Megamarket offers Asian-food favourites

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Shanghai Chinese Bistro, Kamei Royale Garden, Shabusen Yakiniku House–Vancouver has always had its share of second-floor Asian restaurants (and those are just off the top of my head), but now downtown is really looking up with the opening of the new H-Mart at the corner of Robson and Seymour streets. Considering the number of ESL schools in the 'hood, the location's a natural. For students from Seoul or Tokyo, this Asian supermarket must feel like a taste of home.

H-Mart is part of the U.S.–based HanAhReum chain, and if you haven't even heard of it yet, that may be because its street presence is minimal. You enter by escalator; at the bottom are free newspapers including the bilingual Genkei News, which tells you about PrimoPuel stuffed animals whose singing talent improves month by month until a year after purchase, “its repertoire grows to five songs.” At the top of the escalator you can buy Versace eyewear. A few steps further and you're in produce country, surrounded by Korean cucumbers, which are a paler green at one end than the other, bean sprouts almost levitating with crunch and freshness, and crushed garlic in kilo containers. I can't even get my head around a dish that would call for quantities that large. All I know is I'd elbow my way to the table if someone made it.

Spotting me writing down items in my notebook–Alaska-black-cod steaks and precooked halved Dungeness crabs on special, frozen monkfish, Japanese mayo–a muscular staff person asked me what I was up to. “Spying for Safeway,” I said; in fact, I told him the truth and he told me that Coquitlam has had an H-Mart for two-and-a-half years and that the chain is not geared solely to Asian shoppers. Clearly. Granted, you've got a “rice cake party” to go, fresh pine mushrooms, dozens of different salted fish, shabu shabu lamb, and an entire wall of dried seaweed. As for kimchi, if your nostrils flare at the dragon-breath fieriness of this classic Korean pickle, there is a cooler almost three metres long and all it contains is kimchi, including variants made from ponytail radish and dandelions. You've also got Schneider's packaged bacon centimetres away from yam noodles and miso paste, McCain's frozen strawberry shortcake keeping company with red-bean rice buns, and the bicultural temptations of Ben & Jerry's Chunky Monkey and melon-flavoured ice bars. (Keep an eye on prices, though; some imported goods can run higher than what you see in other supermarkets.)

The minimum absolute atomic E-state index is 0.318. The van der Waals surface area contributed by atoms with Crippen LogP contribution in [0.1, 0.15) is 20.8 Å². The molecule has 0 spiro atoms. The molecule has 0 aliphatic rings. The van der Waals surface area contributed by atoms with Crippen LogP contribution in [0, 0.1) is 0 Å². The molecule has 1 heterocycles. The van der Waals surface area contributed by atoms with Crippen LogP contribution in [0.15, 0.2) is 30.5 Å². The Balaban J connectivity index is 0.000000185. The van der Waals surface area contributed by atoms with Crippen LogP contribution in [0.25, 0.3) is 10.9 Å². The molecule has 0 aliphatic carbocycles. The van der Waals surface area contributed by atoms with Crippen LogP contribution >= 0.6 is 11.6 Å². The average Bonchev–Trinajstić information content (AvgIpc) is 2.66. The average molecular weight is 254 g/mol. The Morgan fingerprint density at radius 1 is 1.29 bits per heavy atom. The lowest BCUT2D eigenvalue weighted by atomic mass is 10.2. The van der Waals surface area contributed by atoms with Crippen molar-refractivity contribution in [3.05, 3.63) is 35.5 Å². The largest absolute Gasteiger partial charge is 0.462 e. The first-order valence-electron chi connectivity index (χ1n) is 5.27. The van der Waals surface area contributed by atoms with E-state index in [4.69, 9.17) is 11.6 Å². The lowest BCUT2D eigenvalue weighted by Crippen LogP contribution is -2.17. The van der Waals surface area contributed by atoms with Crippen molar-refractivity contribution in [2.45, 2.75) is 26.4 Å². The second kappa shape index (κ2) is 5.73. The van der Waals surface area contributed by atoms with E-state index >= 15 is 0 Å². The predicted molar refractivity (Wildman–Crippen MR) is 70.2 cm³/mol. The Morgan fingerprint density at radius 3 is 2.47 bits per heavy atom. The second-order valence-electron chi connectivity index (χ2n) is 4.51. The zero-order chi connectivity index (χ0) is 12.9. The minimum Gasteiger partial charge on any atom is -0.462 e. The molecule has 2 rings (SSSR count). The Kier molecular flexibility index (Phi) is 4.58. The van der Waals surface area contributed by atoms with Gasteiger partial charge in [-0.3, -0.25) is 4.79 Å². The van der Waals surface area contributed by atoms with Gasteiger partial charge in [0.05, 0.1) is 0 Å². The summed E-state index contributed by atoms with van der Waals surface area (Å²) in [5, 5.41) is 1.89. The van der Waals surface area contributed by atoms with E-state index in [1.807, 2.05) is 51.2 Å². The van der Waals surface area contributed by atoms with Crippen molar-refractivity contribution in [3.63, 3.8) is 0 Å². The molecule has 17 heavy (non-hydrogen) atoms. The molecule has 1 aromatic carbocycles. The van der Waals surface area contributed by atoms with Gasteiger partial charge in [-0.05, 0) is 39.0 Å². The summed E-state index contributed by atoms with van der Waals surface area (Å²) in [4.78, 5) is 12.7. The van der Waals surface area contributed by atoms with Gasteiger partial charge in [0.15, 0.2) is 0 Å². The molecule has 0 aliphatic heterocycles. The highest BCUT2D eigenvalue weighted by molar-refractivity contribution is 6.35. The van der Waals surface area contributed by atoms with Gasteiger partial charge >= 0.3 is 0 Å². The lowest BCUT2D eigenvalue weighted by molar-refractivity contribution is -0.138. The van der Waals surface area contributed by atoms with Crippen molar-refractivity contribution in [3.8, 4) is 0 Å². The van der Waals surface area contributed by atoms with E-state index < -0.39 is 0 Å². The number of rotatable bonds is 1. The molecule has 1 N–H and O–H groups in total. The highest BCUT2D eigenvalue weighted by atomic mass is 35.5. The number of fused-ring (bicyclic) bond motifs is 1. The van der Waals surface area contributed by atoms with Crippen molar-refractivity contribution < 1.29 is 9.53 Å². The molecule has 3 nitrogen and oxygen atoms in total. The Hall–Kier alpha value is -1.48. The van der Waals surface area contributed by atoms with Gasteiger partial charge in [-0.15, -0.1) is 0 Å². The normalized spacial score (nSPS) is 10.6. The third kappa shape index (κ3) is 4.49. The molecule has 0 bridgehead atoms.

Let's not forget the food court, which is bright, with a view of the street, and large enough that if you work downtown it can keep you interestingly fed for a few days a week on a regular basis. Wang Ga Ma serves Korean food, all made behind the scenes, or at least behind the lineup of photos of dishes. Order spicy beef broth, pay (cash only), sit down, wait for your number to flash on a flat-panel screen, and return to the counter for a deep, black bowl brimming with ominously fiery red liquid. Bobbing around in the soup are creamy curds of cooked egg, cellophane noodles, long green onions, and long-fibred beef that's pleasantly chewy, not tough. A bowl of rice on the side, a scary quantity of kimchi–this is nose-running, eye-filling stuff that makes your lips puff up like a blowfish ($7.95). Other possibilities include barbecue beef on a hot cast-iron platter ($8.95) and “rice with fish raws”, which I'm too timid to try ($7.95).

Signage is not completely accurate. A corner identified as “health food” specializes in supplements; “Chinese food” should read “and Korean too” because E-Mo Noodle House sells both: sweet-and-sour pork, spicy noodles, pork cutlet, Korean-style sausage, prices in the $5.95-to-$9.95 range. The “sushi” sign correctly identifies Matoi Sushi, where staff wrap and roll all the usual Vancouver favourites at the usual prices, with a curry combo thrown in for fusion chasers.

The sign saying “Snack” is right on, although the “Chinese” stuffed pancakes are actually Korean and have brown sugar and peanuts inside. Little fish shapes of crispy dough popped out of moulds so precise they show every fin and scale are filled with red-bean jam (50 cents each) or pork and vegetables (75 cents) with a mustardy back note.

If that doesn't keep you well fed for a while, note that back out on the street, just around the corner, hammering sounds are coming from soon-to-open Next Noodle Bar, which promises “non-traditional” food and “endless Asian eating”.

H-MART 590 Robson Street. Open 9 a.m. to 9 p.m. daily.